LIFE GRECABAT aims (among others) to improve the conservation status of ten species of chiroptera which are classified in Annexes II and IV of Directive 92/43/EEC and form important colonies in caves and other types of roosts: Miniopterus schreibersii, Myotis blythii, M. capaccinii, M. emarginatus, M. myotis, Rhinolophus blasii, R. euryale, R. ferrumequinum, R. hipposideros and R. mehelyi.
In addition to these species, we provide information on two more, Eptesicus serotinus and Myotis nattereri (Annex IV of Directive 92/43/EEC), as they form unusually large colonies in two sites of the program, the two Panagopoula tunnels.
It is a medium-sized bat, smaller than the similar Rhinolophus mehelyi, with wingspan up to 32 cm and weight from 9 to 14 grams. The fur of the back is brownish-gray or brownish red and usually differs slightly from the grayish (sometimes whitish) abdominal hair. Its eyes are slightly hidden behind the horseshoe, while the upper protrusion of the saddle is pointed and slightly curved downwards. At the fourth finger the first phalanx is less than half as long as the second, in contrast to the similar Rhinolophus blasii.
It is one of the smallest bats in Europe and the smallest of the family Rhinolophidae with wingspan up to 25 cm and weight from 4 to 7 grams. The fur on the back is brownish-gray or brownish-yellow, while on the abdomen it is white-gray. The upper protrusion of the saddle is shorter than the lower.
It is a medium-sized bat with a wingspan of up to 28 cm and weight of 10 to 14 grams. The fur on its back is pale brown or yellowish with a whitish base, while on the abdomen it is slightly pale. Both saddle protrusions are sharp, and only in some individuals of this species the skin fold under the blade has a groove in the middle. At the fourth finger the first phalanx is more than half the length of the second, unlike Rhinolophus euryale and R. mehelyi where the first phalanx is less than half the length of the second.
It is a medium-sized bat, slightly larger than Rhinolophus euryale and smaller than R. ferrumequinum, with wingspan up to 34 cm and weight ranging from 10 to 18 grams. The belly and face hair is pale (almost white), while the back is gray-brown. Most adult people have dark hair around their eyes, like a "mask", which is sometimes seen in other species. The upper protrusion of the saddle is slightly rounded, whereas only in this species the blade narrows sharply from the middle to the edge.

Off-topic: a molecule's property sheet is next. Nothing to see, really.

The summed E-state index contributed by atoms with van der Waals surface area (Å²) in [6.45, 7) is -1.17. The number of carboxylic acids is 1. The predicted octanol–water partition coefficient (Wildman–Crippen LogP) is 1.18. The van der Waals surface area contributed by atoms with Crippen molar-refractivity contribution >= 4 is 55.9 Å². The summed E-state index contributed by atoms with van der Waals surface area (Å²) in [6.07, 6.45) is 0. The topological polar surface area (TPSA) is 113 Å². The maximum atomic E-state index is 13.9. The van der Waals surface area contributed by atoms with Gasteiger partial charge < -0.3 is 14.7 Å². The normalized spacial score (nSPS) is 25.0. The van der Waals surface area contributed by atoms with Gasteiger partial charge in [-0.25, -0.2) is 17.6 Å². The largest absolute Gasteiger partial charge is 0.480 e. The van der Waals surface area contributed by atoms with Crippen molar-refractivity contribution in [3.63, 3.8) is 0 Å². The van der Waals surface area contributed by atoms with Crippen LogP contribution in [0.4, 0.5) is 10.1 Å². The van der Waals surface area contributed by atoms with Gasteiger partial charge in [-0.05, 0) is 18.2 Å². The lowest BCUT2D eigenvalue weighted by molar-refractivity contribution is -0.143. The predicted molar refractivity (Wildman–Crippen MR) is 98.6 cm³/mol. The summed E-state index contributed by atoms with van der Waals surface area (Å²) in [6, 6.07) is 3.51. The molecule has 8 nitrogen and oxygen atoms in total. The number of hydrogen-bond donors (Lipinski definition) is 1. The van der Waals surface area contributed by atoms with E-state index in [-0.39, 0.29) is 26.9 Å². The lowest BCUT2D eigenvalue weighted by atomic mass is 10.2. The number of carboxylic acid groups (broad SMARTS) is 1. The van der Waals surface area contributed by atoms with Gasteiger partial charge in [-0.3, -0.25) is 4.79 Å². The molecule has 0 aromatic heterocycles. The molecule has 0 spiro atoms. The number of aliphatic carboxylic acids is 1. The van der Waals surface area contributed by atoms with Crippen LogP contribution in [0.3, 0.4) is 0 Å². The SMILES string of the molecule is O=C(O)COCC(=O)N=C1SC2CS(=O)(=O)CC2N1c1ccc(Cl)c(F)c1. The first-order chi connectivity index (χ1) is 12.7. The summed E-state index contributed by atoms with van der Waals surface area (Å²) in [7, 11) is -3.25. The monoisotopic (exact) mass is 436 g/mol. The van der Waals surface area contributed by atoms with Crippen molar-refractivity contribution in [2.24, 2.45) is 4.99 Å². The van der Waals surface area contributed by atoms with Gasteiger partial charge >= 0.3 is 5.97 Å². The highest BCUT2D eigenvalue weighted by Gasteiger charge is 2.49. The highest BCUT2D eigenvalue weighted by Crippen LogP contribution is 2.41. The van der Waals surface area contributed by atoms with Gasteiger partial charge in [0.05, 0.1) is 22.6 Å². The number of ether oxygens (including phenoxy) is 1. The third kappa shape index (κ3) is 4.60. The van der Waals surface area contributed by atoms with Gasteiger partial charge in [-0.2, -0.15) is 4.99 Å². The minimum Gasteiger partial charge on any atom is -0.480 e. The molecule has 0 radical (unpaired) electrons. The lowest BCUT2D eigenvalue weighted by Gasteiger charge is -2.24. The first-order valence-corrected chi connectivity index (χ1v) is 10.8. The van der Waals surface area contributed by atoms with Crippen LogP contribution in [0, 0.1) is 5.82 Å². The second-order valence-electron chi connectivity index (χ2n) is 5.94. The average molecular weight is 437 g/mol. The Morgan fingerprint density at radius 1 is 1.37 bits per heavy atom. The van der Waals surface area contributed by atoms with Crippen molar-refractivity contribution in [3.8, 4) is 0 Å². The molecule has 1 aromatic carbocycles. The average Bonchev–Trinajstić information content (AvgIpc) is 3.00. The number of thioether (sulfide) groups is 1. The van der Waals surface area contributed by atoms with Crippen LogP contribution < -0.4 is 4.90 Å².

It is a large bat with a wingspan of 31 to 38 cm and a weight ranging from 18 to 25 grams. It has medium sized ears with a rounded edge. The back hair is dark to reddish brown, while the belly is lighter to yellowish brown. The face, ears and wings are dark brown.
It is a large bat (the largest of the family Rhinolophidae) with a wingspan of up to 40 cm and a weight ranging from 18 to 24 grams. The fur on the back is brown or brownish-gray, often with reddish edges. The abdomen is white - gray to white - yellow. The upper projection of the saddle is round at the edge, while the bottom is short.
It is one of the largest bats in Greece weighting 20-27 grams and having a wingspan of 35-45 cm. It has large ears and wide nose. Its fur is brown or reddish brown on the back and distinctly off-white on the belly. It is morphologically similar to Myotis blythii, but slightly larger in size, with a longer jaw length (the basic diagnostic character) and yellow toned neck, while at the end of the tragus many individuals present a small black dot.
Myotis emarginatus is a relatively small bat, with 6-9 grams weight and wingspan between 22 and 25 cm. The long hair gives the impression that it is 'disheveled' and is typically reddish on the back and yellowish-brown on the belly. Its ears have a notch, forming an almost right angle to their outer border and the lobe is granular. Compared to the similar M. nattereri, the spur is straight and shorter and the tip of the uropatagium is covered by short soft hairs.
The Lesser mouse-eared bat is a medium-sized bat with quite large ears. It is morphologically similar but smaller than M. myotis. The nose and ears are also shorter and narrower, but the distinction from M. Myotis is extremely difficult. The wingspan varies from 30 to 40 cm and the weight from 19 to 26 grams. The fur on the back is brownish-gray and the abdomen distinctly off-white. Often the fur between the ears has a pale spot.
It is a small bat with a wingspan of 23 to 26 cm and a weight of 7-10 grams. Its fur is gray with a brown tint on the back and whitish grey on the belly. It has characteristically large and strong feet (over half of the tibia) with long hairs. The tragus is slightly S-shaped which allows it to be easily distinguished from the similar species Myotis daubentonii.
It is a relatively small species with wingspan 30 to 34 cm and weight between 9 and 16 grams. It has short, square ears and a very small round tragus. The forehead is domed and its hair stand almost upright. The wings are narrow and long. The fur of the back is grayish-brown, while the belly is lighter in color.